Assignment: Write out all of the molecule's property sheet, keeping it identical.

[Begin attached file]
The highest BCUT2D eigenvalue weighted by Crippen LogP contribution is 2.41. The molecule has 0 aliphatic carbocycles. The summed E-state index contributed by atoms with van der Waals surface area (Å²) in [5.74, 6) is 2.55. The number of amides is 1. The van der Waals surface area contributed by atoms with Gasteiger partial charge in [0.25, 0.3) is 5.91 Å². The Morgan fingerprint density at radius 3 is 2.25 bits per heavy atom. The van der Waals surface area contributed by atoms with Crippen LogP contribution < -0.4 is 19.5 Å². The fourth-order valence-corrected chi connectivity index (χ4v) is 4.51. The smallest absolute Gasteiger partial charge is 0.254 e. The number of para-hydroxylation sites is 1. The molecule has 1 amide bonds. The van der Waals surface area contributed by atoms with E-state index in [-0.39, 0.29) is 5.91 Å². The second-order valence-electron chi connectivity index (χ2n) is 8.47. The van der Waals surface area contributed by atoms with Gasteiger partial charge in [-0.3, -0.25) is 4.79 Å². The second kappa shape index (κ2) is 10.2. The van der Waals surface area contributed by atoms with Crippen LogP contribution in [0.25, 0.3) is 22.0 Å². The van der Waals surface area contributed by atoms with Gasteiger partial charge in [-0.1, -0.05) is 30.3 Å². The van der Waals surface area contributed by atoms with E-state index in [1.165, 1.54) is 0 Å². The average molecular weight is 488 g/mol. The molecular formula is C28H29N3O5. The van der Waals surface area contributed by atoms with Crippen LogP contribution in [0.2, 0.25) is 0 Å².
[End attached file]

The highest BCUT2D eigenvalue weighted by Crippen LogP contribution is 2.41. The molecule has 0 aliphatic carbocycles. The summed E-state index contributed by atoms with van der Waals surface area (Å²) in [5.74, 6) is 2.55. The number of amides is 1. The van der Waals surface area contributed by atoms with Gasteiger partial charge in [0.25, 0.3) is 5.91 Å². The Morgan fingerprint density at radius 3 is 2.25 bits per heavy atom. The van der Waals surface area contributed by atoms with Crippen LogP contribution < -0.4 is 19.5 Å². The fourth-order valence-corrected chi connectivity index (χ4v) is 4.51. The smallest absolute Gasteiger partial charge is 0.254 e. The number of para-hydroxylation sites is 1. The molecule has 1 amide bonds. The van der Waals surface area contributed by atoms with E-state index in [-0.39, 0.29) is 5.91 Å². The second-order valence-electron chi connectivity index (χ2n) is 8.47. The van der Waals surface area contributed by atoms with Gasteiger partial charge in [-0.3, -0.25) is 4.79 Å². The second kappa shape index (κ2) is 10.2. The van der Waals surface area contributed by atoms with Crippen LogP contribution in [0.25, 0.3) is 22.0 Å². The van der Waals surface area contributed by atoms with Gasteiger partial charge in [-0.1, -0.05) is 30.3 Å². The van der Waals surface area contributed by atoms with E-state index in [1.165, 1.54) is 0 Å². The average molecular weight is 488 g/mol. The molecular formula is C28H29N3O5. The van der Waals surface area contributed by atoms with Crippen LogP contribution in [0.2, 0.25) is 0 Å².